Ask the care expert ... about pressure ulcer prevalence
Sherrie Dornberger, RNC, CDONA, FACDONA, executive director, NADONA
I am a new charge nurse. My DON wants me to calculate the prevalence of pressure ulcers. Is there an easy way to do this?
According to the National Pressure Ulcer Advisory Panel, the definition of prevalence is to describe the number of residents in a specific population or, in your case, on a specific unit, during a specified time.
Think about whether you are talking about including ALL of the pressure ulcers on your floor, or just all of the Stage 3's or Stage 4's. There are two ways to get the answer that you need.
For Point Prevalence, take the number of residents with a pressure ulcer (or with a certain stage of pressure ulcer) and multiply it by 100. Then divide this number by your total census on your floor/wing. This will give you the snapshot on a particular day.
Period Prevalence is measured over a time period. For this calculation you will need the average length of stay for your unit. Many clinicians use the number 60, for 60 days is the average stay. Again, use the number of residents with a pressure ulcer times 100. Then divide this number by the number of residents during a time period.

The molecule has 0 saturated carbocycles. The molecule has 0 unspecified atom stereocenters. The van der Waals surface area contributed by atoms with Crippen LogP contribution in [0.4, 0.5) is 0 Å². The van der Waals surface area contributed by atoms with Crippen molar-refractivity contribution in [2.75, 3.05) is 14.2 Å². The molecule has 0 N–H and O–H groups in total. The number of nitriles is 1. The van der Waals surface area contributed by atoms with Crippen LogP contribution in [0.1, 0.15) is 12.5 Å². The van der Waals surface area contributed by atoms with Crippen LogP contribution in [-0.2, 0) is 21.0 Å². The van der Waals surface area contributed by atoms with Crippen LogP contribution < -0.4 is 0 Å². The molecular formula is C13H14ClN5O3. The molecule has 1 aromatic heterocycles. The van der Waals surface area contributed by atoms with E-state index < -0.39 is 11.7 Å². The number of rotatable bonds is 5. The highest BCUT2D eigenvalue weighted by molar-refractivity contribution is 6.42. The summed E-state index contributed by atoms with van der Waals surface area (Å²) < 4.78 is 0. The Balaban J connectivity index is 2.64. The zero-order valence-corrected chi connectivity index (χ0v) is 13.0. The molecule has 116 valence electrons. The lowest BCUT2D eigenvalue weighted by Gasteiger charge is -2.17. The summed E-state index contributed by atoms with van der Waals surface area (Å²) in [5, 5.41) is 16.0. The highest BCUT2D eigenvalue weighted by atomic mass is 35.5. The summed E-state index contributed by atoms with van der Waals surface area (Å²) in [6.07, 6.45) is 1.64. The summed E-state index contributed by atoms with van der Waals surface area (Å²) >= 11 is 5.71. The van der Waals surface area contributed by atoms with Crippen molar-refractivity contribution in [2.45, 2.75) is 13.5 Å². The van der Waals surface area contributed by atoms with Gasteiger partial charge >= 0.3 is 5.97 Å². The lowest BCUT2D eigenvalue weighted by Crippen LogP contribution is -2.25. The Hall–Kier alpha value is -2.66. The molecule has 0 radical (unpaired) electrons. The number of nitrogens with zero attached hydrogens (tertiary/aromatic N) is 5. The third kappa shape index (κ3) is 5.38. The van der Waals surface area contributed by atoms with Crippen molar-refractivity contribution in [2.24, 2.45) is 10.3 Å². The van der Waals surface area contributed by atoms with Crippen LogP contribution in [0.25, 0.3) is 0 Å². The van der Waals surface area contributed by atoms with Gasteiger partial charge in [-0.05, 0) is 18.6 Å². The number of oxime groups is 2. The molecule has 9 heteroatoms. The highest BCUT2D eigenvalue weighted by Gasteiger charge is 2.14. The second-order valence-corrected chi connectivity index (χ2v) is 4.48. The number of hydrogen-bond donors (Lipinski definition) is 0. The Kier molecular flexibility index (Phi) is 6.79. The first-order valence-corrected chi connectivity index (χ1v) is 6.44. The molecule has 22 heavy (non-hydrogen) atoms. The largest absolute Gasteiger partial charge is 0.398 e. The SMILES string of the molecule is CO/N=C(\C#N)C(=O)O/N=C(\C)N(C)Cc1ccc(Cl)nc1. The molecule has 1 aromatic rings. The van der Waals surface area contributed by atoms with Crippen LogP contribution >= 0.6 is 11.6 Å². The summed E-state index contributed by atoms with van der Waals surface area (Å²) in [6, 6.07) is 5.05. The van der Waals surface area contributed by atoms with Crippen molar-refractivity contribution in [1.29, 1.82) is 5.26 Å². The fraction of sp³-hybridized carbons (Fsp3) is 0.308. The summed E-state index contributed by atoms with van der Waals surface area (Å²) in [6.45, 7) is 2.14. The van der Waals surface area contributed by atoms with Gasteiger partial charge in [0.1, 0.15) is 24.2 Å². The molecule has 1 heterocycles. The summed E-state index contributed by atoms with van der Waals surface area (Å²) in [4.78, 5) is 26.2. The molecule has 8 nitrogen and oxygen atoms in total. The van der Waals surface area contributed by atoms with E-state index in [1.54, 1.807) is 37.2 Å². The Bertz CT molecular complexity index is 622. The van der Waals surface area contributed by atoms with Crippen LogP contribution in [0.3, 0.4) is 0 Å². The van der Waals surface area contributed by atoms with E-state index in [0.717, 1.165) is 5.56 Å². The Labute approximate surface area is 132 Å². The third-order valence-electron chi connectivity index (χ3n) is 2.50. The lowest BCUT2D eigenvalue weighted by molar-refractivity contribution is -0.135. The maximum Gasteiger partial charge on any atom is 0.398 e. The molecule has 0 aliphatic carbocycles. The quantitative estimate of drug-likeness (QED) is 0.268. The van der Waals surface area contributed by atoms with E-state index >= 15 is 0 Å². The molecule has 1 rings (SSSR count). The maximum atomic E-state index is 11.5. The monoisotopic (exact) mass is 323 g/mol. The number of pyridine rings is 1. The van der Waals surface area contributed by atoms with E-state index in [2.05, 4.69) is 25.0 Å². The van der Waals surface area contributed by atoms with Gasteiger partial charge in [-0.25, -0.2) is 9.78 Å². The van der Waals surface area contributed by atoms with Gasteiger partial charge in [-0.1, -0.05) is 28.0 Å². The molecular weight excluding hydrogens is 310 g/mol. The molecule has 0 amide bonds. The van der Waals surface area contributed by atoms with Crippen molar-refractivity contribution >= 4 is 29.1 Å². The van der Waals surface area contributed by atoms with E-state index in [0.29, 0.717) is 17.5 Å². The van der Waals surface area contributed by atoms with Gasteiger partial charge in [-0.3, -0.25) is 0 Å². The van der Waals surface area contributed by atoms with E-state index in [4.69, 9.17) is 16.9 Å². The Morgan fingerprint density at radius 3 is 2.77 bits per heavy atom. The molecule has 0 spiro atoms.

I apologize for the error in one of my last columns. Checking for all new admissions on the national sex offenders' website is not required in every state at this time. But for those of you who asked for a suggested website to check either employees or new possible admissions, one good site is The Dru Sjodin National Sex Offender Website (http://tinyurl.com/ap6e5x).
It is a public website managed by the U.S. Department of Justice. The information provided through this site is open record, and it may be used by anyone for any purpose. Not all sex offenders will be listed.